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Hale, England

The Giant's Grave

Final resting place of John Middleton "The Childe of Hale." 

“Here lyeth the bodie of John Middleton the Childe of Hale. Nine feet three. Borne 1578. Dyede 1623.” - so reads the inscription on the great stone slab which marks the giant’s grave.

John Middleton was born in Hale in 1578 a normal and healthy baby of humble peasant stock. Middleton grew to a height of nine feet and three inches (2.8m), so tall it is said, that he had to sleep with his feet sticking out of the window of his tiny cottage (a plaque is visible on the cottage which is just a minute or two’s walk from the churchyard). Because of his ‘formidable appearance’ Middleton was employed as a bodyguard by a local landlord called Gilbert Ireland.

In 1617, on his way back from Scotland, King I stopped to knight Ireland and in doing so heard of his gigantic protector. Both master and servant were invited to visit the king’s court and a fine outfit of purple, red and gold was specially made for Middleton.

It is recorded that the Childe and his master visited Brasenose College Oxford (Ireland was himself, a graduate and senior member of the college) where he had his portrait painted. There are only three portraits of Middleton in existence, and two remain at the college.

Brasenose rowing club’s first eight still wear the “Childe of Hale colours” of purple, yellow and red in honor of their visitor. Samuel Pepys wrote about seeing the painted outline of the Childe’s hand (which remains to this day) at the college in 1668: “After came home from the schools I out with Landlord to Brasenose College to the butteries and in the cellar find the hand of the child of Hales”.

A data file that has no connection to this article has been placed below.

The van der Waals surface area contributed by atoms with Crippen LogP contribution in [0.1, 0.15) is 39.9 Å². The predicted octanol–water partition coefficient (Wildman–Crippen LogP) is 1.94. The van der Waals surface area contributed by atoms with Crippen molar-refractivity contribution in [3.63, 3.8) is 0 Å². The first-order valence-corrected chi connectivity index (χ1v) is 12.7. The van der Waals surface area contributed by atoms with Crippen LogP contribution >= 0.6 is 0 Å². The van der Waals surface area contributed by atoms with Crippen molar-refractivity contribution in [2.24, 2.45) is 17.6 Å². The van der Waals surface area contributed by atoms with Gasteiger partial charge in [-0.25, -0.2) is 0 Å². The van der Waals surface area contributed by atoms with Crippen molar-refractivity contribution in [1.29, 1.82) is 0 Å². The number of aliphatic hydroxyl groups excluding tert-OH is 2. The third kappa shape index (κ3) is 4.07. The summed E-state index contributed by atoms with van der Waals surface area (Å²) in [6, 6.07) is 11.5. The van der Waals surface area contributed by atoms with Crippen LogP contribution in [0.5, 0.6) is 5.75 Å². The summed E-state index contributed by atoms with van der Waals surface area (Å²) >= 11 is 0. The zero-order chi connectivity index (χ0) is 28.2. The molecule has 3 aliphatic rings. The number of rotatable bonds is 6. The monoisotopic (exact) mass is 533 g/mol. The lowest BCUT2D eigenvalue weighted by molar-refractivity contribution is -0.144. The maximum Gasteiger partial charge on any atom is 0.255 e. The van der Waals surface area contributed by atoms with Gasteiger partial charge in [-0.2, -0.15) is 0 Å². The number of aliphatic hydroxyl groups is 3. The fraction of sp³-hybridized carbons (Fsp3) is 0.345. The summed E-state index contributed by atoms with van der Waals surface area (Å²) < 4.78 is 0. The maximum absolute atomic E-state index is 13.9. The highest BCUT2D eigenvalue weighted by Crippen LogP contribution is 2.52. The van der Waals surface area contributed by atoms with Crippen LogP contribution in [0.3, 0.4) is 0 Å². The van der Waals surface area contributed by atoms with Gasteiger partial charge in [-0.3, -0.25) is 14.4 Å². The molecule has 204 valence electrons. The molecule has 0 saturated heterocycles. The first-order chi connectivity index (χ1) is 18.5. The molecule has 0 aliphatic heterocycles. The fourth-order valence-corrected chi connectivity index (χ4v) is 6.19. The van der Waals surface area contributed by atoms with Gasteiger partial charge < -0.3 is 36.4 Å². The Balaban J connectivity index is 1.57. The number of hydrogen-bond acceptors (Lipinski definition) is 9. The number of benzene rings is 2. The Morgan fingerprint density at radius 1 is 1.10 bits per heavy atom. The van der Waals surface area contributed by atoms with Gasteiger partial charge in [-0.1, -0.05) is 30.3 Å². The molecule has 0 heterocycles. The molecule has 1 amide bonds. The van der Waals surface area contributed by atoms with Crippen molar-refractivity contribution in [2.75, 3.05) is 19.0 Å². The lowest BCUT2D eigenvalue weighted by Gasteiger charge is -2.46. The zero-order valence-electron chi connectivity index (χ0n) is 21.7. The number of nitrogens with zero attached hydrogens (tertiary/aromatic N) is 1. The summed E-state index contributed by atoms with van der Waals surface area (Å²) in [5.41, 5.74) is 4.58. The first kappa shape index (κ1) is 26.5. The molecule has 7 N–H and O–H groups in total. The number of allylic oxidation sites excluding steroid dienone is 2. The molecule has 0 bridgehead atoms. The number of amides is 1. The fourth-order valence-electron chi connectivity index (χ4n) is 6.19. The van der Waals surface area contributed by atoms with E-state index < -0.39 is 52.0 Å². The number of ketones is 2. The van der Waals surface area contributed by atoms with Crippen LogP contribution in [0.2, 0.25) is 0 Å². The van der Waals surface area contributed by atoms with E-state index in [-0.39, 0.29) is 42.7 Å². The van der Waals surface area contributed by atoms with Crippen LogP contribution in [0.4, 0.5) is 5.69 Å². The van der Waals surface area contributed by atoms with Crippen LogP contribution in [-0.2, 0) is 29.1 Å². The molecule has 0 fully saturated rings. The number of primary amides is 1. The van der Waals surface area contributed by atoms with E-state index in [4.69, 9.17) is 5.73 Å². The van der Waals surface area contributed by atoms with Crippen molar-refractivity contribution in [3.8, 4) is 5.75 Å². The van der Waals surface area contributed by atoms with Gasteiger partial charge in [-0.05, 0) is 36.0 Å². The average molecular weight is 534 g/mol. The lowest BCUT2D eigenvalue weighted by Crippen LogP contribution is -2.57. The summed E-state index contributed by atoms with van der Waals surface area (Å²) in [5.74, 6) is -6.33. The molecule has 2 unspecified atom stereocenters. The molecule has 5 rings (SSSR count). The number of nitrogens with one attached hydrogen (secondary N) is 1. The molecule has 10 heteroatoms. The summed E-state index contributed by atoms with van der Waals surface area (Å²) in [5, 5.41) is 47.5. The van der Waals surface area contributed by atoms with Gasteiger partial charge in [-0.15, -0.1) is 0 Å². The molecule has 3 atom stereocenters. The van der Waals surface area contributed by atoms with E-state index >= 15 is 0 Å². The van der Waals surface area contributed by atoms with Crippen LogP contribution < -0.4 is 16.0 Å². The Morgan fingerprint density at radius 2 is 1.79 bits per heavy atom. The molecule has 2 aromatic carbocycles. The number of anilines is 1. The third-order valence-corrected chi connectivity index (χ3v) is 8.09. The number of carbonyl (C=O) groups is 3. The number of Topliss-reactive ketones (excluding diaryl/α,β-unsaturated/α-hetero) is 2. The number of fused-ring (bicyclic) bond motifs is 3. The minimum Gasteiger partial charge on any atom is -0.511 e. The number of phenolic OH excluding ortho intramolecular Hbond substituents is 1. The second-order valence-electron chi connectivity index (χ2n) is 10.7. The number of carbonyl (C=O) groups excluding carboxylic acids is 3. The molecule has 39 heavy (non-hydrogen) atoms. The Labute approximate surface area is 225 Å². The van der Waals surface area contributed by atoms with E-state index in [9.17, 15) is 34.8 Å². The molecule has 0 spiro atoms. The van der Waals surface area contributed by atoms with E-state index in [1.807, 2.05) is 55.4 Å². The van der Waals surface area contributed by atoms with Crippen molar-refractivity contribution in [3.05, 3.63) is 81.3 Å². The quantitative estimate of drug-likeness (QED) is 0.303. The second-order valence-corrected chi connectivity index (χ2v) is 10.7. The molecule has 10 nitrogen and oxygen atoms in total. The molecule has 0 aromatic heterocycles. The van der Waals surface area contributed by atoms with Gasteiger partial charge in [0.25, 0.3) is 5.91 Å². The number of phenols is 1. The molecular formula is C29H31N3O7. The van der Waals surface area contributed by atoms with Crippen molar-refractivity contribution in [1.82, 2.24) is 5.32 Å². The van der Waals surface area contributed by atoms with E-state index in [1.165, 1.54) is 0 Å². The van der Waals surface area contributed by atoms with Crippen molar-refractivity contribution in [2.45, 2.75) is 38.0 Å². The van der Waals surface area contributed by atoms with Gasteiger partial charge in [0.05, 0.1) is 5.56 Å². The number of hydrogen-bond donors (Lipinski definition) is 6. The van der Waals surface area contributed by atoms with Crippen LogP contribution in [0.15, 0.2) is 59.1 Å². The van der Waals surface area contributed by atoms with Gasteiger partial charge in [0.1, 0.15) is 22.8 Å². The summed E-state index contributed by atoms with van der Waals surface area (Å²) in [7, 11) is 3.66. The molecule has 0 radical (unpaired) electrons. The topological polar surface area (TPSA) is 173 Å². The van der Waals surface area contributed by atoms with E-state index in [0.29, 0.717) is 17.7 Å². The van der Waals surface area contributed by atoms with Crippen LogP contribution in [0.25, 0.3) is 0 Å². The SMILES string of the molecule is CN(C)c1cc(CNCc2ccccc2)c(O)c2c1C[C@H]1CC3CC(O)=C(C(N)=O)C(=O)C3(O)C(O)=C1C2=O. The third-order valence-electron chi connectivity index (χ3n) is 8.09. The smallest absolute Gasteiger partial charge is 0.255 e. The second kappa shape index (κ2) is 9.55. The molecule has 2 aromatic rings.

In London John beat the king’s champion wrestler and in doing so broke the man’s thumb. Embarrassed by the defeat and displeased with the amount of money many of his subjects had lost in betting on the match, James sent the Childe home with the substantial amount of twenty pounds for his troubles.

Unfortunately, jealous of his wealth and taking advantage of his apparently slow wits, Middleton’s companions mugged him on the journey back to Hale. John Middleton returned to the village penniless and remained there until he died in 1623.

Opposite the churchyard stands “The Hale History Tree” - the wooden sculpture represents the Childe of Hale and various features of Hale’s history.

Just around the corner is The Childe of Hale public house which has a large mosaic of Middleton on one of its walls.

Nearby Speke Hall has a life sized portrait of John Middleton hanging in its Great Hall.